And right now, that rate is between 4.25% and 4.5%. So they’re right on the money.

Now, as those traders bet that the fed funds rate will go up, the value they’re willing to pay for the bonds goes down.

And that’s what we see for the February 2023 contracts. They’re trading at 95.405.

So traders expect the Fed to hike rates by a quarter of a percent, or 25 basis points, at the next meeting and bring the average rate for February up to 4.595%.

As we go down the calendar, though, those decreases stop…

The June and July contracts are both trading at 95.085% of par, suggesting bond traders — again, the smartest guys in the room — think the Fed’s peak rate in 2023 will be 4.915%.

And that’s when things start to get interesting, because that’s when those discounts start getting smaller and smaller.

The August contracts are going for 95.135. September’s cost 95.17% of par. October is at 95.24. And the discount keeps getting smaller and smaller all the way out to August 2024 (the longest-dated contract actively trading at this time).

That suggests the bond traders are betting that the Fed CUTS rates in 2023.

And that wouldn’t be a big deal if it weren’t for the fact that the Fed members have ALL said that they won’t be cutting rates in 2023.

They’ve said they’ll likely pause come May. But nobody’s talking about cutting them.

Nobody except the smartest people on Wall Street.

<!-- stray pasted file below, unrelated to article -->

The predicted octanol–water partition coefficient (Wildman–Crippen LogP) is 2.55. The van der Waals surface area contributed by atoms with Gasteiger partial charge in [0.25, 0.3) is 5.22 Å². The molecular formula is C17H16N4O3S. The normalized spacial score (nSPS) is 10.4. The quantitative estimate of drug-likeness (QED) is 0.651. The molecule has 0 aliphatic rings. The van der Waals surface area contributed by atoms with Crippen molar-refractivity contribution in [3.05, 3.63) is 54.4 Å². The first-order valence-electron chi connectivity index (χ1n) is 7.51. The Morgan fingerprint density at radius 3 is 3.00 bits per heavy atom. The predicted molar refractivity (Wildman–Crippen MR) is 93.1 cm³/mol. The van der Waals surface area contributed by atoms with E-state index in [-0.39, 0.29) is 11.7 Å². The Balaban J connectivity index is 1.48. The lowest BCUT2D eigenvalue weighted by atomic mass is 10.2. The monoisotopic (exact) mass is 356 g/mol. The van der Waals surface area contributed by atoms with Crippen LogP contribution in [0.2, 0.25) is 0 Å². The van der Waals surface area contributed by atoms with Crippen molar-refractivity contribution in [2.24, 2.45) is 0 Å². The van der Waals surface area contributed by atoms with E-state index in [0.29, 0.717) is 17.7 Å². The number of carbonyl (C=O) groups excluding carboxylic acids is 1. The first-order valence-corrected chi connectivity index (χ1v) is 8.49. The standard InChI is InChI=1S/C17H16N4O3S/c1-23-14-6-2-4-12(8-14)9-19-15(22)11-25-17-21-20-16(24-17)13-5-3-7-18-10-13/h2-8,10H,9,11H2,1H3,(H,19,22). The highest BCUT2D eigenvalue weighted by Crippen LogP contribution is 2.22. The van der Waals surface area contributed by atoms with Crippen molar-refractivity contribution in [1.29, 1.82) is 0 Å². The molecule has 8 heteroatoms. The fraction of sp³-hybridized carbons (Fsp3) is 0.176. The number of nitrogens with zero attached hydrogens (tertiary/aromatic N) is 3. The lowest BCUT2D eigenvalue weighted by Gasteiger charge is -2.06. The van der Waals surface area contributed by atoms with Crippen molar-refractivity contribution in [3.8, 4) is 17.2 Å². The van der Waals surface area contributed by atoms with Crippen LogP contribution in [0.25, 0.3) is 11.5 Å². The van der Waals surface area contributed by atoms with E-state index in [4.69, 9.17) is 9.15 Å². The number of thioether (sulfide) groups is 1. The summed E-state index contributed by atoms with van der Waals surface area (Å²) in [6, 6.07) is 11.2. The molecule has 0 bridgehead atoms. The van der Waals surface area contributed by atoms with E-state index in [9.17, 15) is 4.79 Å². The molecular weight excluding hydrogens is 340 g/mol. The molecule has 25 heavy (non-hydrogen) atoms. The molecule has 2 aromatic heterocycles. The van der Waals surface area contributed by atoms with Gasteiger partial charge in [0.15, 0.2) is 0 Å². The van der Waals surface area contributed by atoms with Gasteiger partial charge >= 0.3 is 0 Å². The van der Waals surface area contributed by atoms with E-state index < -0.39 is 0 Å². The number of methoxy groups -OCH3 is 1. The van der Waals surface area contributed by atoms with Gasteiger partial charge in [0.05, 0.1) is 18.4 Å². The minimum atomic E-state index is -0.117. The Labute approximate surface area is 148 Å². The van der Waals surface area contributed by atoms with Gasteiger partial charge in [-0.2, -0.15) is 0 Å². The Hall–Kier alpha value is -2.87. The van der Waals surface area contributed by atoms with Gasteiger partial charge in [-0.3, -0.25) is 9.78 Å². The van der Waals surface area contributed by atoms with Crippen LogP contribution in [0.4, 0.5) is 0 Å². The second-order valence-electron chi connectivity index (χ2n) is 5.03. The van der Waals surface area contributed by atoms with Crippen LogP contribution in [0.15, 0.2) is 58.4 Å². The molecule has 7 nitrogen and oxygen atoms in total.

When They Talk, I Listen

But maybe we should be paying attention to what the bond markets are telling us. They’ve been pretty good at predicting where the fed funds rate is going in the past.

fed funds futures

So maybe there's good reason to bet that the Fed blinks in the face of the recession they’re driving headlong into.

That’s what I’ve been predicting. And that’s what I’ve been setting my portfolio up for.

I don’t think the Fed will have the guts to really drive the economy into the kind of recession that’s needed to kill this inflation, especially going into an election year like 2024.

I hope I’m wrong, because I’m not a fan of what that waffling will cause, which is slowing growth and growing inflation.

But the bond markets are saying that I might just be hitting the nail on the head.

So I’ve got another message for investors today, and that’s to tighten your seat belt…

Because if I’m right and the bond traders are right, then we’re heading for a period of stagflation.

And stagflation is not kind to stocks.

The last time it reared its ugly head, the indexes lost 10 years of gains and all finished the decade with an inflation-adjusted loss.

But we’ve got your back and we’re prepared to help with whatever the markets throw at you this year.

So keep your eyes out for our emails. We’ll all get through this together.

To your wealth,

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Jason Williams

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After graduating Cum Laude in finance and economics, Jason designed and analyzed complex projects for the U.S. Army. He made the jump to the private sector as an investment banking analyst at Morgan Stanley, where he eventually led his own team responsible for billions of dollars in daily trading. Jason left Wall Street to found his own investment office and now shares the strategies he used and the network he built with you. Jason is the founder of Main Street Ventures, a pre-IPO investment newsletter; the founder of Future Giants, a nano cap investing service; the editor of Alpha Profit Machine, an algorithmic trading service designed specifically for retail investors; and authors The Wealth Advisory income stock newsletter. He is also the managing editor of Wealth Daily. To learn more about Jason, click here.